Every day Habash and Hali carefully arrange the blankets on the cot on which their older son sleeps in the small entry foyer of the apartment. They cook Syrian cuisine on a portable two-burner electric stove. Many nights, Hali said, she and her husband skip dinner so that their sons have enough to eat.

Their older son, Rama, speaks a few words of Greek. Meran, their giggling 1-year-old son, likes to watch “Thomas the Tank Engine,” dubbed into Arabic.

Sometimes they go to a nearby playground, walking past ouzo bars and scruffy coffee shops to reach the swings and seesaws. But mostly they stay close to home, worried about being attacked by supporters of the anti-immigrant neo-Nazi Golden Dawn party, which won 7 percent of the vote in parliamentary elections last year. All Syrian refugees in Greece know someone who has been attacked. The police, they say, do nothing.

“In the streets, we are afraid,” Hali said. “They don’t care about refugees here.”

Fixing asylum process

Greece is scrambling to improve its asylum system, which accepts applications during a two-hour window every Saturday. Those who apply are thrown into police-administered detention, along with ordinary criminals, for up to 18 months while the country’s understaffed bureaucracy makes a decision.

Many applications are rejected, and the threat of detention leads the vast majority of the Syrian refugees in Greece to try to avoid authorities while they save enough money for a fake passport to get to northern Europe. Just 420 Syrians have applied for asylum in Greece since the beginning of 2012, according to U.N. figures. A new civilian-run asylum office will open in Athens this month, and officials intend to overhaul the application process when it does.

European leaders say they have not received significant numbers of requests from Syrians for resettlement, but they acknowledge the need to do more to help. Germany recently announced that it would resettle 5,000 refugees this month. Sweden also has taken many of those coming to Europe. But whether European countries could take significantly more refugees without popular backlash is another question, leaders say, with economies in recession and deep skepticism about whether the migrants would ever go home.

“Not as many people as we expected have come to Europe, by far,” said Cecilia Malmstroem, the E.U. commissioner for home affairs, who has pushed for Greece to improve its treatment of Syrian refugees and of migrants in general.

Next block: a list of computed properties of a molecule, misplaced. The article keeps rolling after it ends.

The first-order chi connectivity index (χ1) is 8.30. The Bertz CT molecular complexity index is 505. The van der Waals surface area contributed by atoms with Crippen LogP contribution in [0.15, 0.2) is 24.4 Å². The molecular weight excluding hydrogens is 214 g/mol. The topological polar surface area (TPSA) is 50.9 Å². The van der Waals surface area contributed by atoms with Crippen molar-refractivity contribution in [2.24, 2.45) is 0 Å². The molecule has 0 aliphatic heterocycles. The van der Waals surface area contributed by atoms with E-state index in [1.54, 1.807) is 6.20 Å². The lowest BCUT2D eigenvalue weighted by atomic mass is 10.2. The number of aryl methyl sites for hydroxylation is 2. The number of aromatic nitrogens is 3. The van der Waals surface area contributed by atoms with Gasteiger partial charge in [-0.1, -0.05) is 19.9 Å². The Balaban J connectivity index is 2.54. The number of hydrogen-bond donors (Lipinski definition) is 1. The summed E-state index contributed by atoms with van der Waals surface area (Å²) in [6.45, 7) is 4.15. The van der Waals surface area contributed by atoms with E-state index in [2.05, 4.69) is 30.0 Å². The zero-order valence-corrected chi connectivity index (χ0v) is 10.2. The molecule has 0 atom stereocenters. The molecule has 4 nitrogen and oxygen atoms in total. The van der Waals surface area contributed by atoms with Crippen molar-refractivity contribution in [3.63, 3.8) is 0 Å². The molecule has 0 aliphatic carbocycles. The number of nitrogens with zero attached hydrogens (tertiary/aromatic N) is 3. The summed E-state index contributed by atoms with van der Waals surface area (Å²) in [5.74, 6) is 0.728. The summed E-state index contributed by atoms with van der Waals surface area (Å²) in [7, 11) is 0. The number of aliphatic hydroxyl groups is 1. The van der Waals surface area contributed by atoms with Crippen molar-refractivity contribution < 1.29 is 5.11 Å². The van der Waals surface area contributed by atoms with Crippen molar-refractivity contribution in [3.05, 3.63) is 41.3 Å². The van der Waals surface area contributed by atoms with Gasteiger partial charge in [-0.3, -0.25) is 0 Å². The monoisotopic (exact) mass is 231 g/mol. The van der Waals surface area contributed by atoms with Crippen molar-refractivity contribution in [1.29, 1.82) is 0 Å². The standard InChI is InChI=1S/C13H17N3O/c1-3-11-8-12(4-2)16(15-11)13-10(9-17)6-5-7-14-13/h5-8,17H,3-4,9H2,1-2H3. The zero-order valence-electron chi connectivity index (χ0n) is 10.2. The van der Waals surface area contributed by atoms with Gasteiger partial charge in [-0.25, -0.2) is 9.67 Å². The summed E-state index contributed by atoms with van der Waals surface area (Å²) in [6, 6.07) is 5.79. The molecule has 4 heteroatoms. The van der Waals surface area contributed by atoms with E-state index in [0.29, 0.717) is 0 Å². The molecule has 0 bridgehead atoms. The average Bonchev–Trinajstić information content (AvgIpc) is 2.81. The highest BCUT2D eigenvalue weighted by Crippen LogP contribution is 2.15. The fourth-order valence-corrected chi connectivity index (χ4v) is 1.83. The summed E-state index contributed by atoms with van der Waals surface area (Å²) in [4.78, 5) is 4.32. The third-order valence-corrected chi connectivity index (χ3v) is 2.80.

“The general attitude in Europe is rather restrictive today,” Malmstroem said. “We have never had as many xenophobic parties in political power since the Second World War.”

Hopes dashed

Many Syrians say they never expected Europe to show them a cold shoulder.

“We thought there was freedom, these beautiful countries,” said Hatim Khalaf, 45, a farmer from the Kurdish region of northeast Syria who lives in an Athens suburb with his three sons. “We see nothing of this beauty.”

Greek officials say that improvements will come as early as this month, when the full-time asylum center will put the process in the hands of civil servants instead of the police.

“In the last year, we have achieved more than we have achieved in the 10 years before that,” said Emmanouil Katriadakis, the official in charge of immigration issues for the Greek Public Order Ministry.

One couple said that not even nongovernmental organizations can meet their needs. They and their twin daughters, who were born a month premature in late April, are crammed into a 12-by-12-foot hotel room in an addict-ridden area of central Athens that a refugee organization is paying for. The room has no hot water, which poses a problem when they need to mix formula for the babies, who share their bed with their parents. A box of food staples — dried beans, pasta, some olive oil — that the aid group gave them lies useless at the foot of the bed. The family has no access to a kitchen.

“I thought the police would know Syria,” said the 26-year-old man, who spoke on the condition of anonymity because he feared for the safety of family members still in Damascus. “I thought they’d help you, that they’d tell you, ‘We’ll find a place for you to stay.’ ”

Elinda Labropoulou contributed to this report.

Michael Birnbaum is The Post’s Moscow bureau chief. He previously served as the Berlin correspondent and an education reporter.